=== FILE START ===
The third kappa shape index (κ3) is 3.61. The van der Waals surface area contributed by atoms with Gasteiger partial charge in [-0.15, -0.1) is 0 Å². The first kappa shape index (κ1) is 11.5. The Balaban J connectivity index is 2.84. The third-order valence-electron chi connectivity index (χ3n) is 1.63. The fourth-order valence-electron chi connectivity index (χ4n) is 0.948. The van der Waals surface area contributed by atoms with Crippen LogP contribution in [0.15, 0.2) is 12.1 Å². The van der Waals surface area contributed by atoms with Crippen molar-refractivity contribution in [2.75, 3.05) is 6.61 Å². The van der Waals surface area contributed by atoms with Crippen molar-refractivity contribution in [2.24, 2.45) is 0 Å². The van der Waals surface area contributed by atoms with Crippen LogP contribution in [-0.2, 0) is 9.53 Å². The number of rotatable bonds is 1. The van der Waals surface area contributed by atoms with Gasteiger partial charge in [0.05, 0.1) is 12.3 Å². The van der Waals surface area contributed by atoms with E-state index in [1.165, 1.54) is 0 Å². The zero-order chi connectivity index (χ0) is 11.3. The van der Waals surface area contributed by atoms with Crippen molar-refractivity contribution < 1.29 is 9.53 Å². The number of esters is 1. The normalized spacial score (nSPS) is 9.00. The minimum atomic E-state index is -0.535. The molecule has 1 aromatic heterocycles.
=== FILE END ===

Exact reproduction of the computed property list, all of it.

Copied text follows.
The third kappa shape index (κ3) is 3.61. The van der Waals surface area contributed by atoms with Gasteiger partial charge in [-0.15, -0.1) is 0 Å². The first kappa shape index (κ1) is 11.5. The Balaban J connectivity index is 2.84. The third-order valence-electron chi connectivity index (χ3n) is 1.63. The fourth-order valence-electron chi connectivity index (χ4n) is 0.948. The van der Waals surface area contributed by atoms with Crippen LogP contribution in [0.15, 0.2) is 12.1 Å². The van der Waals surface area contributed by atoms with Crippen molar-refractivity contribution in [2.75, 3.05) is 6.61 Å². The van der Waals surface area contributed by atoms with Crippen molar-refractivity contribution in [2.24, 2.45) is 0 Å². The van der Waals surface area contributed by atoms with Crippen LogP contribution in [-0.2, 0) is 9.53 Å². The number of rotatable bonds is 1. The van der Waals surface area contributed by atoms with Gasteiger partial charge in [0.05, 0.1) is 12.3 Å². The van der Waals surface area contributed by atoms with E-state index in [1.165, 1.54) is 0 Å². The zero-order chi connectivity index (χ0) is 11.3. The van der Waals surface area contributed by atoms with Crippen molar-refractivity contribution < 1.29 is 9.53 Å². The number of esters is 1. The normalized spacial score (nSPS) is 9.00. The minimum atomic E-state index is -0.535. The molecule has 1 aromatic heterocycles.